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I need information form my C program about total size of flash memory and flash memory type on my embedded Linux. I can see these information when the kernel boots, but cannot find any other way to get them. Is this possible at all?

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parse the info out of the dmesg log? – tMC Feb 1 '12 at 18:36

Do you have /proc/meminfo? Would that give you the information you need?

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I assume your linux kernel is 2.6 newer and you could check /proc/mtd*** for general information.

If that's not enough, check the source code of mtd-tools: mtdinfo.c

http://gitorious.org/0xdroid/external_mtd_utils/blobs/e783e75e09b4a0a519665afd7bdeaf2985e7a09c/ubi-utils/src/mtdinfo.c

check those print_XXXX_info functions. You also need some external library to make that work.

kernel api for mtd interface changes once in a while, so make sure you have the correct version for your kernel.

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yes .it is possible using dmidecode utility of linux. here is the sample code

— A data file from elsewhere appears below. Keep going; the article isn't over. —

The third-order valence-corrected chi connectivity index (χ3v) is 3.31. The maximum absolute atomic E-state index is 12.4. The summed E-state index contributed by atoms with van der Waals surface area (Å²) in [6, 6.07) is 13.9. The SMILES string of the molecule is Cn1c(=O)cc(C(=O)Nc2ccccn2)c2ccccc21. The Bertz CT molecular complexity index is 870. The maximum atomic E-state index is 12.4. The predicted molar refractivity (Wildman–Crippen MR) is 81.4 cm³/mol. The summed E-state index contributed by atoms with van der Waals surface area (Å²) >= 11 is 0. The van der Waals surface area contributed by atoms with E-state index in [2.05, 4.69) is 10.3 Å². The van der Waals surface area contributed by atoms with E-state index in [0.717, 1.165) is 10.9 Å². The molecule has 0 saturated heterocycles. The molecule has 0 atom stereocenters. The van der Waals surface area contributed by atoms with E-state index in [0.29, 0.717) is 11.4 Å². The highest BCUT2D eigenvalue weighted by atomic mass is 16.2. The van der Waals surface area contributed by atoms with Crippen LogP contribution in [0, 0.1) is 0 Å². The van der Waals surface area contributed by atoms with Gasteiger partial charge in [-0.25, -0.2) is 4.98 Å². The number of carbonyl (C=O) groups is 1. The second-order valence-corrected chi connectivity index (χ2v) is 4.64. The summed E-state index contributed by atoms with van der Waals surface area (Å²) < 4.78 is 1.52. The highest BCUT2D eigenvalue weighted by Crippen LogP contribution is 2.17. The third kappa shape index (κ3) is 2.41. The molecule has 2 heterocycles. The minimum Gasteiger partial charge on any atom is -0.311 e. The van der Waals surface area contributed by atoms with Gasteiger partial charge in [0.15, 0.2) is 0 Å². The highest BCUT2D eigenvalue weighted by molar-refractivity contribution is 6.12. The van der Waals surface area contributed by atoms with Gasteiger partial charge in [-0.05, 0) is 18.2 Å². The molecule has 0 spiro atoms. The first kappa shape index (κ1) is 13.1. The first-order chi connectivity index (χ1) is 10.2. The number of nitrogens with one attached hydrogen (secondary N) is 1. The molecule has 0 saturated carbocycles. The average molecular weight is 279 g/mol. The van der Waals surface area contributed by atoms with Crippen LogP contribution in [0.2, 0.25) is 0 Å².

#include <stdio.h>  
#include <stdlib.h> 
int main()  
{  
    char str[100]  = "dmidecode | grep -i 'ROM Size'";  
    system(str);  
    return 0;  
}

it will give you ROM size and if you do not grep for ROM Size then it also provide other BIOS information. if your embedded Linux doesn't have Dmidecode utility then you can get the source code from here. you can also analyse the part of dmidecode source code which is providing ROM info in case you not want to use system command and not want to dig other BIOS information.

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Some other way? We don't have that command on our board, besides are security advisors strongly recommend against calling external programs. – Bogi Feb 1 '12 at 15:00
1  
That would only work if the board has a SMBIOS/DMI. That is not a given on an embedded system, or indeed on any non-x86 system. – Clifford Feb 1 '12 at 18:32
    
I Believe dmidecode directly accesses memory via /dev/mem. You can do the same using dmidecode source as a guild.... assuming your board has DMI. (my embedded x86 devices do not) – tMC Feb 1 '12 at 18:35

Take a look at the kernel and/or bootloader source to see how it does it when it boots. The method is likely to be specific to your hardware.

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